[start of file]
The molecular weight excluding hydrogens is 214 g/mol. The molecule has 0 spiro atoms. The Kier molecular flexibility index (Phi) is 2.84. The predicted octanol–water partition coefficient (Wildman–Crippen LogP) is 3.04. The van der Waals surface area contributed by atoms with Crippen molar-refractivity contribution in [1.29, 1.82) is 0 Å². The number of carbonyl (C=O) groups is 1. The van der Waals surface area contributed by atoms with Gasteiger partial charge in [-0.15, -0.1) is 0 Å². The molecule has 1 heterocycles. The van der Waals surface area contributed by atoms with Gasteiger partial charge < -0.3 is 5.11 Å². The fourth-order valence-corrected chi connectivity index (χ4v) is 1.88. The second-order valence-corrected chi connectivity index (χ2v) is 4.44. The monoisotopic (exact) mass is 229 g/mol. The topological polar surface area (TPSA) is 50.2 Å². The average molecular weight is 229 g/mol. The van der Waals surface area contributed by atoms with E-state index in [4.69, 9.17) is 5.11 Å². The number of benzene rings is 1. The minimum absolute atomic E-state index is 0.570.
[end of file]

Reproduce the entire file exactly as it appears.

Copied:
The molecular weight excluding hydrogens is 214 g/mol. The molecule has 0 spiro atoms. The Kier molecular flexibility index (Phi) is 2.84. The predicted octanol–water partition coefficient (Wildman–Crippen LogP) is 3.04. The van der Waals surface area contributed by atoms with Crippen molar-refractivity contribution in [1.29, 1.82) is 0 Å². The number of carbonyl (C=O) groups is 1. The van der Waals surface area contributed by atoms with Gasteiger partial charge in [-0.15, -0.1) is 0 Å². The molecule has 1 heterocycles. The van der Waals surface area contributed by atoms with Gasteiger partial charge < -0.3 is 5.11 Å². The fourth-order valence-corrected chi connectivity index (χ4v) is 1.88. The second-order valence-corrected chi connectivity index (χ2v) is 4.44. The monoisotopic (exact) mass is 229 g/mol. The topological polar surface area (TPSA) is 50.2 Å². The average molecular weight is 229 g/mol. The van der Waals surface area contributed by atoms with E-state index in [4.69, 9.17) is 5.11 Å². The number of benzene rings is 1. The minimum absolute atomic E-state index is 0.570.